NSW Acting Premier John Barilaro (pictured) was furious with Khiri Gorgees, 46, operator of the Imperial Paradiso venue in Fairfield, who broke covid rules to pack in 700 wedding guests
A Covid-19 cluster in Berala has been caused by a patient transfer worker who took a family of returned overseas travellers to a health facility – prompting states to shut their borders
Two new cases were recorded after the reporting period, however, in Sydney’s western suburbs bringing the NSW total to 188 active locally acquired cases.
NSW began enforcing compulsory mask-wearing regulations for Greater Sydney on Monday with those caught without a facemask in designated public areas risking a $200 fine.
Mr Barilaro said that wearing masks was an alternative to strict lockdowns, by inhibiting the spread of the virus people could be kept mobile and businesses open.
There were seven cases in NSW hotel quarantine and Chief Health Officer Dr Kerry Chant warned more infected people are entering Australia as the virus spreads rapidly in Europe and the US.
On Saturday evening, NSW Health ramped up its alert for the Berala bottle shop, with many of its customers of the Christmas holiday period now considered to be close contacts
However NSW Health is most concerned about the BWS Berala outbreak which began after a Covid-19 patient transport worker unknowingly visited the store while infectious before Christmas.
Tens of thousands of people have been asked to isolate after more than 1,000 people attended the Berala bottle shop on Christmas Eve alone – with more who visited a nearby Woolworths now also on alert.
The infection was first passed from a family of returned travellers with the virus to a patient transport worker.
This worker then passed it to a colleague, who attended the BWS at Berala who did not know they had been exposed and had no symptoms.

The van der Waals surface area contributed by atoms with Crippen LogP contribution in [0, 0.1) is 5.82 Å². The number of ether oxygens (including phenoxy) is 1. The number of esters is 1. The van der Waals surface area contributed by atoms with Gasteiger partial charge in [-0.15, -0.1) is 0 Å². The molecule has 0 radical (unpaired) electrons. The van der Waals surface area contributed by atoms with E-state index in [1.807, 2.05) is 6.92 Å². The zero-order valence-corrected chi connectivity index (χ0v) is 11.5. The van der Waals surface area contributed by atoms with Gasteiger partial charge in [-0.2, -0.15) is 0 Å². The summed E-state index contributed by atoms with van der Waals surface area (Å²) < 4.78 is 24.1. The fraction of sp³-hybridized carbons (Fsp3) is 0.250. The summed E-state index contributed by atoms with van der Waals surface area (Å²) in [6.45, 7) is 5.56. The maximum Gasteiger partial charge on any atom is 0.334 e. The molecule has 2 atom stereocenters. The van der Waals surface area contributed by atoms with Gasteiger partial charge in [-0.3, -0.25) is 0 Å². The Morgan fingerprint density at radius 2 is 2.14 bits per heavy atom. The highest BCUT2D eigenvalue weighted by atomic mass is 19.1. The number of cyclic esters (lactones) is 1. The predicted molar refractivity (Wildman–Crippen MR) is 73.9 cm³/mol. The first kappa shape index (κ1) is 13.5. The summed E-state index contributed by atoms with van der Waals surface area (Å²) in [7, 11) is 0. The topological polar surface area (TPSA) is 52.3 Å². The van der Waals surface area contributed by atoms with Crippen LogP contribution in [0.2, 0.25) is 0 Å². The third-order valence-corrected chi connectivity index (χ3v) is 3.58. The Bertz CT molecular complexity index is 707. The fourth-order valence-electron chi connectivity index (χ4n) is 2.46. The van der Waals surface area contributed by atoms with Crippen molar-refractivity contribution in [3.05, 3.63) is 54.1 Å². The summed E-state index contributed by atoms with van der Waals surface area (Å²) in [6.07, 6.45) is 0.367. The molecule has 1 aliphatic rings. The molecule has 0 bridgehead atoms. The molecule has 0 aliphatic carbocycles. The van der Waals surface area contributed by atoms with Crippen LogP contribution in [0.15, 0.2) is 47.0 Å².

Despite only attending the BWS for a short amount of time on 20 December, a BWS worker caught the virus without knowing and served thousands of customers.
COVID TRAVEL RESTRICTIONS FOR NEW SOUTH WALES:
- Western Australia – All NSW residents are banned from entering WA. Anyone who enters the state will be ‘sent back’, according to Premier Mark McGowan.
- Victoria – A hard border has been put up, with the entire state of NSW declared a red zone. If people cross into Victoria before 11.59pm on New Year’s Eve, they must self- isolate until they test negative. If they enter before 11.59pm on New Year’s Day, they must self-isolate for 14 days regardless of test results. If they cross into the state after January 1, they must spend two weeks in mandatory hotel quarantine.
- Northern Territory – The state has declared greater metropolitan Sydney as a Covid-19 hotspot, and travellers will need to undergo 14 days of supervised quarantine.
- South Australia – Harder border closure to all NSW residents from midnight on New Year’s Eve. Returning South Australians must quarantine for 14 days. A 100km border buffer zone, including Broken Hill and Wentworth, will be exempt.
- Queensland – Queensland has shut its borders to Greater Sydney, Wollongong and the Central Coast. Locals returning to the Sunshine State from a hotspot must isolate.
- ACT – Anyone travelling to the ACT from a Covid-19 hotspot in NSW will now require an exemption. People from Sydney’s Northern Beaches, Greater Sydney, the Central Coast and Wollongong will not be legally permitted to enter the ACT without a valid pass from midday on Saturday January 2.
- Tasmania – Northern Beaches residents banned. All people from Greater Sydney must also quarantine upon entry.